(Pakistan) A CIVIL-MILITARY Rebalancing by Neelam Deo in MINT 19/3/13
Every first is important—especially when the first concerns an elected civilian government completing a full term in office in a Pakistan that is more troubled than it has ever been in its 65-year history.
Is this happenstance or has the civil-military equation begun to tilt in favour of civilians? If it is the latter, then is this a strategic shift by a military thus far obsessed with a search for parity with India?
Is it sign of a recognition by the armed forces that the people of Pakistan would reject a direct military coup? Or is it simply the uncertainty over how an international community, led by the US—on which Pakistan is so dependent for financial handouts—would respond to a coup?
It is likely a combination of all three that has made the Pakistani military more circumspect about overt interference. Internally, the social fabric of Pakistan is torn by increasingly violent Islamist terrorist groups indiscriminately lashing out against minorities: be they Shias, Christians, Hindus, Balouch, schoolgirls, journalists or just “liberals”.
Regionally too, the situation is roiling. Afghanistan is bracing itself for the departure of ISAF (International Security Assistance Force) troops next year in the midst of violence generated by the Pakistani surrogate Taliban which is positioning itself for a bargained or forceful return to power—if not in Kabul, then at least in its old Pashtun strongholds along Pakistan’s restive western border.
The outcome is unpredictable.
Unable to change old habits, the Pakistan assembly, two days before demitting office, damaged the only thing working for Pakistan: an improving relationship with India. It did this by passing a resolution condemning the hanging of Afzal Guru, the terrorist convicted in the December 2001 attack on our Parliament and demanding that his remains be handed over to his family. However much criticism the government of India may deserve for its insensitive handling of the Afzal Guru case, the only thing the resolution achieved was to bring all parties in India’s Parliament together to return the favour through a resolution condemning Pakistani interference in India’s internal affairs.
Pakistan’s relations with the US, and by extension the West, are so troubled that its former ambassador in Washington, Hussain Haqqani, is recommending “a break-up” with its benefactor, a parting of ways so that “Pakistan can find out whether its regional policy objectives of competing with and containing India are attainable without US support”.
The reality is that Pakistan can hardly survive without combined annual injections of approximately $5 billion in US civilian and military funds and World Bank loans. Memories of the termination in US aid that followed the June 2001 Pervez Musharraf-led coup are a clear disincentive for a repeat in Islamabad.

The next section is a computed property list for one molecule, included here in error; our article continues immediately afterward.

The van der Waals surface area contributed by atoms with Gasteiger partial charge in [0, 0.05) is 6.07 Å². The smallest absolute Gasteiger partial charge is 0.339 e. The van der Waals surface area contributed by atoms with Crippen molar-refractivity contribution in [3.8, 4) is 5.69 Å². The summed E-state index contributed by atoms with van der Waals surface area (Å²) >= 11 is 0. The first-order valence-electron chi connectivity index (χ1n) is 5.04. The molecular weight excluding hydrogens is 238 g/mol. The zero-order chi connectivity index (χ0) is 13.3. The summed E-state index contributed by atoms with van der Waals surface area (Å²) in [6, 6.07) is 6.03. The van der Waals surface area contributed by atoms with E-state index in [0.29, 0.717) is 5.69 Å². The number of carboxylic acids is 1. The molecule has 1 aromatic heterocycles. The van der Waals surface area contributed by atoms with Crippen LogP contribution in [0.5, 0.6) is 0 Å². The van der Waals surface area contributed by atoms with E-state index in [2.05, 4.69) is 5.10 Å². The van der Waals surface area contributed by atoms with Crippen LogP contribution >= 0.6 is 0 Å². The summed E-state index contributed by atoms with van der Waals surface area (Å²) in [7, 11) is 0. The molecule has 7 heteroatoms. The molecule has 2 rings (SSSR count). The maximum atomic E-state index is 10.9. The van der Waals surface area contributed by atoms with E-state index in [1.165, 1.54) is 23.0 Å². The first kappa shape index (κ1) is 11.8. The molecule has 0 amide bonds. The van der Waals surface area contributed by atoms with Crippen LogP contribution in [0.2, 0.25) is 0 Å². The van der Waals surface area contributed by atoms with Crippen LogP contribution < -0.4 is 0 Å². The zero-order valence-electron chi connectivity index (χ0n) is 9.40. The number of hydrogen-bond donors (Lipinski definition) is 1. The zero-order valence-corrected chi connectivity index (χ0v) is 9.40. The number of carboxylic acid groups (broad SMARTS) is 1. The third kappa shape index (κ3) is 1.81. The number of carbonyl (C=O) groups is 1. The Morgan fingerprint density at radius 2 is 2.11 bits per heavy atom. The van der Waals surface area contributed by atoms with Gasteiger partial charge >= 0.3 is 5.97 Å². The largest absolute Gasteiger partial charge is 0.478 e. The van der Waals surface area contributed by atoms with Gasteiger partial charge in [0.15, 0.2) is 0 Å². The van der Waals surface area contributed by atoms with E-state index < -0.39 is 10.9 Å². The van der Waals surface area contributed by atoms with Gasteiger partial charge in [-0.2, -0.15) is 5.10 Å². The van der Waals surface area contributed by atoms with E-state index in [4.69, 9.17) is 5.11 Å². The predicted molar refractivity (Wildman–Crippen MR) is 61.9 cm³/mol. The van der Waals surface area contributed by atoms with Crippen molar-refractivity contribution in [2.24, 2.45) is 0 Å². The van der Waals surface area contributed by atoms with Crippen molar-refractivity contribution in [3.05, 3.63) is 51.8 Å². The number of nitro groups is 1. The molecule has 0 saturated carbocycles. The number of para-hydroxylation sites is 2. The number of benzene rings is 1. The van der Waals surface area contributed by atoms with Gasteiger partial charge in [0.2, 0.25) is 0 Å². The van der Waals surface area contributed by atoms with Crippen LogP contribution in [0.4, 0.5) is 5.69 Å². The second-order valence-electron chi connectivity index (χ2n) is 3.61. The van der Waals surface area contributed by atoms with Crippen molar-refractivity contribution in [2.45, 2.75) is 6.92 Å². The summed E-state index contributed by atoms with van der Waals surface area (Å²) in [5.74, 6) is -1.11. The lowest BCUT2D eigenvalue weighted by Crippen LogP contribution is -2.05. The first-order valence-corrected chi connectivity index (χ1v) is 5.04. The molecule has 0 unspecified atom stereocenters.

It is not that the military is caving in without a fight: 2012 was the year of former cricketing hero Imran Khan emerged as a popular leader with a following large enough to tell the world that he had the army behind him.
There was the even more bizarre caper by Pakistani-Canadian preacherMuhammad Tahir-ul-Qadri, the size of whose January 2013 rally forced the elected government (a la ours with Anna Hazare) to negotiate the date of its own dissolution and agree to hold early elections while abolishing the Election Commission. The hand of the army in this is obvious; the Zardari government was anyway completing its term in mid-March and such a demand was made only to expose its weakness.
Eventually, when it did become clear that the Zardari government would be allowed to complete its term, speculation picked up on whether this signified a genuine change in thinking in the Pakistani armed forces and intelligence agencies.
The Pakistani foreign minister began speaking of Pakistan’s change of heart vis-à-vis Afghanistan: “Allow me to say that we seek no strategic depth in Afghanistan…The only strategic depth that we seek with Afghanistan is friendly…on the principle of stable, peaceful Afghanistan, a sovereign Afghanistan, an independent Afghanistan.” If only anyone could believe that.
On 12 March, the former director of Afghanistan’s National Directorate of Security said on the Pakistan Express News television channel that “when it comes to Afghanistan, they (Pakistan) want to create limitations for us, treating us not as a nation but as a sub-nation, as to whom we should talk to or who should be our allies”.
Even Pakistan’s famed writer Hamid Mohsin, mourning the killing of Shias, in a piece evocatively titled To fight India, we fought ourselves, argues that for the “first time the new official doctrine of the Pakistan Army identifies internal militants rather than India as the country’s number one threat”. That may be, but in an increasingly impoverished Pakistan reeling under daily power cuts, the armed forces were still able to appropriate almost $6.5 billion, or 3% of the gross domestic product.
Whether or not the civil-military equation is really changing will be revealed as the campaign for elections scheduled for May proceeds.
Former president Musharraf has said that he is returning next week to participate in the forthcoming elections. He has little support since he contributed greatly to the revulsion the Pakistani public feels for military rule.
In Islamabad, the conspiracy capital of South Asia, there are stories that current army chief, Ashfaq Parvez Kayani, may be elevated to the rank of field marshal, probably in the hope that he will allow elections to go ahead.
But the fear of a King’s Party continues to cast a shadow over Pakistani hopes of becoming a normal country and eventually a functioning democracy.
Neelam Deo is director of Gateway House: Indian Council on Global Relations, former ambassador to Denmark and former joint secretary for Myanmar, Sri Lanka, Nepal and Bangladesh.